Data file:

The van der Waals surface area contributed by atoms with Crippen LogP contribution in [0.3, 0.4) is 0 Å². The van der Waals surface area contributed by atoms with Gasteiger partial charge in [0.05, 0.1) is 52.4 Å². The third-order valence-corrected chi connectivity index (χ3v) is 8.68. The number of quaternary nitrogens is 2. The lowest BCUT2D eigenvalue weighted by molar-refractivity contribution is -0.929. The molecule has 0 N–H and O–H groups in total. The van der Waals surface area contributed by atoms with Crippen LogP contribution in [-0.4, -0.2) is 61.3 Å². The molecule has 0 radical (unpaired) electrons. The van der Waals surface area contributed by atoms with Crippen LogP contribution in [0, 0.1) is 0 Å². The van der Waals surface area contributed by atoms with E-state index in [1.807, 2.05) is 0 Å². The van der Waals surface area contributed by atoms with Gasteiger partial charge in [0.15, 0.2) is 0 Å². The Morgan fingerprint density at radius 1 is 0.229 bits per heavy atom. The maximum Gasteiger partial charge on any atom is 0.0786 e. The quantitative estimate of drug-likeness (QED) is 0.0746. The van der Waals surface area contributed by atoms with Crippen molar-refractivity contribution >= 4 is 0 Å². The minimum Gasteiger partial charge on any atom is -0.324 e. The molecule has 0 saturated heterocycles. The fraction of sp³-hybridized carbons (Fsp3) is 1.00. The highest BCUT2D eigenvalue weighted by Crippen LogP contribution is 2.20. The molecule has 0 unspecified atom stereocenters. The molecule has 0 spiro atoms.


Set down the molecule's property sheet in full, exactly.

The van der Waals surface area contributed by atoms with Crippen LogP contribution in [0.3, 0.4) is 0 Å². The van der Waals surface area contributed by atoms with Gasteiger partial charge in [0.05, 0.1) is 52.4 Å². The third-order valence-corrected chi connectivity index (χ3v) is 8.68. The number of quaternary nitrogens is 2. The lowest BCUT2D eigenvalue weighted by molar-refractivity contribution is -0.929. The molecule has 0 N–H and O–H groups in total. The van der Waals surface area contributed by atoms with Crippen LogP contribution in [-0.4, -0.2) is 61.3 Å². The molecule has 0 radical (unpaired) electrons. The van der Waals surface area contributed by atoms with Crippen LogP contribution in [0, 0.1) is 0 Å². The van der Waals surface area contributed by atoms with E-state index in [1.807, 2.05) is 0 Å². The van der Waals surface area contributed by atoms with Gasteiger partial charge in [0.15, 0.2) is 0 Å². The Morgan fingerprint density at radius 1 is 0.229 bits per heavy atom. The maximum Gasteiger partial charge on any atom is 0.0786 e. The quantitative estimate of drug-likeness (QED) is 0.0746. The van der Waals surface area contributed by atoms with Crippen molar-refractivity contribution >= 4 is 0 Å². The minimum Gasteiger partial charge on any atom is -0.324 e. The molecule has 0 saturated heterocycles. The fraction of sp³-hybridized carbons (Fsp3) is 1.00. The highest BCUT2D eigenvalue weighted by Crippen LogP contribution is 2.20. The molecule has 0 unspecified atom stereocenters. The molecule has 0 spiro atoms.